An Entomologist’s Love Story
|Lucas Verbrugghe & Lori Prince|
Blink, blink. … Blink, Blink.
Blink/Pause. … Blink/Pause.
Signals go out into the night, searching for a compatible mate — for hot sex. The climax could be even more ecstatic since the female may be one that kills the male as the deed is done.
Such is the life of a firefly. Much the same happens to Praying Mantis males on the prowl. One first-and-final fling and then it is heads over heels into his mate’s mouth.
Betty is one of Fordham University’s hottest tickets as an adjunct professor, interesting enough in describing and showing slides of bug sex that her students actually look up from their IPhones to become enthralled. Her own online prowls for hook-ups via OKCupid and EHarmony are part of the constant chatter she directs at fellow Museum of Natural History entomologist, Jeff — a friend for twenty years who once had a short sojourn as her bedmate and lover. Her own cynical, almost vicious views of the men she finds online (and the fact she as a woman feels the necessity to act dumber than they in order to keep them interested) is not that much unlike the venom of the female insects she describes as they too devour their finds. But she also shows evident delight in recounting her blow-by-blow (as in often below the belt) escapades to Jeff, all the time encouraging the much shier, more reserved workmate to do the same.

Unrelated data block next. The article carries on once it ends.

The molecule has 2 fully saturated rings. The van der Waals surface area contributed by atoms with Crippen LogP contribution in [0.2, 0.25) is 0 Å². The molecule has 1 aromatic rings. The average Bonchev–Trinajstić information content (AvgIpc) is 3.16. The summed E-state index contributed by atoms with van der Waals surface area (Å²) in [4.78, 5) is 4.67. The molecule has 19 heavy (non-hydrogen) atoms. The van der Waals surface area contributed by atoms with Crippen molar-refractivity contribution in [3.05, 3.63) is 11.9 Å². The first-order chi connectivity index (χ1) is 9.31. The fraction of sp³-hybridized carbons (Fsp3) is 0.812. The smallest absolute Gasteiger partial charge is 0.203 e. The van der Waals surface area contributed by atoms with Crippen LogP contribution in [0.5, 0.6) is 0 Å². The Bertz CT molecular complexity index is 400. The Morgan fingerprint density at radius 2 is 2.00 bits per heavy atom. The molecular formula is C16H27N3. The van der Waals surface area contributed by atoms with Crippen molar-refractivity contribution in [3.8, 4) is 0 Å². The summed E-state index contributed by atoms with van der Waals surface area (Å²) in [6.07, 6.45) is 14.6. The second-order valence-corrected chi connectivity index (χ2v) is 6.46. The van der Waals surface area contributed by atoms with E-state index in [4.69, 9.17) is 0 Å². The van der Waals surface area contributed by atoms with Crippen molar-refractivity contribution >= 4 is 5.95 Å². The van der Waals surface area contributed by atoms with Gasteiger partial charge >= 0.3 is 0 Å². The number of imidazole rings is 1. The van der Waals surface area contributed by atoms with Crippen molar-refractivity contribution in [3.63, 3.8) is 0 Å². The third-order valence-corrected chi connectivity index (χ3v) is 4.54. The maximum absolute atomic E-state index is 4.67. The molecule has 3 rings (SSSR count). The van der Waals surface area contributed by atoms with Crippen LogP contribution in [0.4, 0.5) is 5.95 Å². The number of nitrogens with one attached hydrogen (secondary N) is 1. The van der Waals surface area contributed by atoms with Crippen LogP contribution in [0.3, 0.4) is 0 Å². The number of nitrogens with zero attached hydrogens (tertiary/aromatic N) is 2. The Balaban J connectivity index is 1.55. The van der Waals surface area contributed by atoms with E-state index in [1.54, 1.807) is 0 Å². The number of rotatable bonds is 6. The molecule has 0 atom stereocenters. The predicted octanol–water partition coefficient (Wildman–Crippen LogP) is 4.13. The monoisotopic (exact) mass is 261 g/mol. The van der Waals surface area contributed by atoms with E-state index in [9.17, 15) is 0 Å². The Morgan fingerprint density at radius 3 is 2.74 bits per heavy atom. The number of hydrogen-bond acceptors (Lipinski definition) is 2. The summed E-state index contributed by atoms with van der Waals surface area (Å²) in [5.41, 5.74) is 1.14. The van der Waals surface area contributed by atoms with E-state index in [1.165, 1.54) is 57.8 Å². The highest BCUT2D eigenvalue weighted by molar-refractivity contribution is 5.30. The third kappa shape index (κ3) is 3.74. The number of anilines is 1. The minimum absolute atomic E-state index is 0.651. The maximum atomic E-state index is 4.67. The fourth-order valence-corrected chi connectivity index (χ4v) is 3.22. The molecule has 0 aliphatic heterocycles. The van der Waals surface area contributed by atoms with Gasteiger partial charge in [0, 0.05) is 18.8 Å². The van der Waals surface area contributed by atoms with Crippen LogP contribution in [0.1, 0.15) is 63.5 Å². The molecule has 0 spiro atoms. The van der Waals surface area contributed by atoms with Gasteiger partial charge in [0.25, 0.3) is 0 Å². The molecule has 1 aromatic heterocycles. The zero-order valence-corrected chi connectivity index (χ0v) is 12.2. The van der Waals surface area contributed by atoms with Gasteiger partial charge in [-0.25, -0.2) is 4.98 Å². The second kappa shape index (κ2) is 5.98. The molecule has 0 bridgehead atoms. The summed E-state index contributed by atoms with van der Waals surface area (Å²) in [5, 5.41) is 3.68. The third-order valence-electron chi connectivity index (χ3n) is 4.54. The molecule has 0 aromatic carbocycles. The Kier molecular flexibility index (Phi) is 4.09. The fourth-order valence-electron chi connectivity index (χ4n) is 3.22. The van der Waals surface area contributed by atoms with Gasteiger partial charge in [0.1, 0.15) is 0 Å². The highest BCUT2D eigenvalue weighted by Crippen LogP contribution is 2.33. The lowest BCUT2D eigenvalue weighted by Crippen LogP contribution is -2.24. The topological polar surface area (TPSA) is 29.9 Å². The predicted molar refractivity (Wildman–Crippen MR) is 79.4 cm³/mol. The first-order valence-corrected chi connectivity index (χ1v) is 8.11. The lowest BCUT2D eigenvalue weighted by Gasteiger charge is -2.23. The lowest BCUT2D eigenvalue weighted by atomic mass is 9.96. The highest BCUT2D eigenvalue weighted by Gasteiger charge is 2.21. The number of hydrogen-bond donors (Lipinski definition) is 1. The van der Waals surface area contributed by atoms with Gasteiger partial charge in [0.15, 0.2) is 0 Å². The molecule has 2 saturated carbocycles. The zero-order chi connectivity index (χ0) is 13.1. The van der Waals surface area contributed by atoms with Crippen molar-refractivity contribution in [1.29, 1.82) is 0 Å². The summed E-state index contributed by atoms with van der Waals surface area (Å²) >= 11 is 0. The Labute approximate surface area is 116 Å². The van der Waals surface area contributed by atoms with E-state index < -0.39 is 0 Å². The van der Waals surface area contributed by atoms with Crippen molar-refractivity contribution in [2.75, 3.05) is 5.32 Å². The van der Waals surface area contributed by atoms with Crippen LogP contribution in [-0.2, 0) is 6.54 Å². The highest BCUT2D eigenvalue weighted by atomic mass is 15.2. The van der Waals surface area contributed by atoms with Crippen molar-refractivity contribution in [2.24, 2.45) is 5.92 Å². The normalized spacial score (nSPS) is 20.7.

And so sets up the search for love among insects and these two long-time, thirty-something pals and colleagues as the first scenes unfold in the furiously funny and edgy An Entomologist’s Love Story by Melissa Ross. Currently in a first-class, visually stunning world premiere by San Francisco Playhouse, An Entomologist’s Love Story is a ninety-minute whizz under the watchful and creative eye of Giovanna Sardelli (who also directed the workshop when the piece-in-progress first appeared at TheatreWorks Silicon Valley’s 2014 New Works Festival). The director has Jeff and Betty often flying around their shared laboratory/office on rolling chairs like insects in flight while sending out verbal stingers often meant to target the other’s hot buttons that they have discovered in microscopically examining and noting in memory notes each other’s foibles through the years. Theirs is a friendship deep but one where there is still a question if those romps together in the past are really only of the past. That question comes up early in Ms. Ross’s snappy, sharp, and sexy script — one that lingers tauntingly in the air as the play quickly moves through its number of delightful, laugh-inducing scenes.
Lori Prince in a constant whir of movement as Betty, rarely able to stay perched in any one position long without jerking herself with renewed vigor to focus on her prey (usually Jeff). Her sudden flight is often accompanied by her spewing forth a new flurry of babble – a mixture of confessions, accusations, and insinuations that are sometimes made with tongue-in-cheek and at other times with the intention to sting enough to hurt.
Betty is clearly the star of her a story all about her, and she insists that Jeff listen and be a part of her life’s unfolding as it is happening (while still being coy if he starts probing too much about things she had rather not admit – like a possible new boyfriend). But she also wants to know all the details of Jeff’s life and better yet, to shape/alter them to her satisfaction when they do not meet her approval – like his meeting and seeing a potential new girlfriend. Lori Prince is perfectly cast as the high-flung, ego-centered but highly insecure Betty, finding a myriad of ways to display all of Betty’s complicated sides as one who is thirty-five and still single, with eyes on the ticking time clock of life.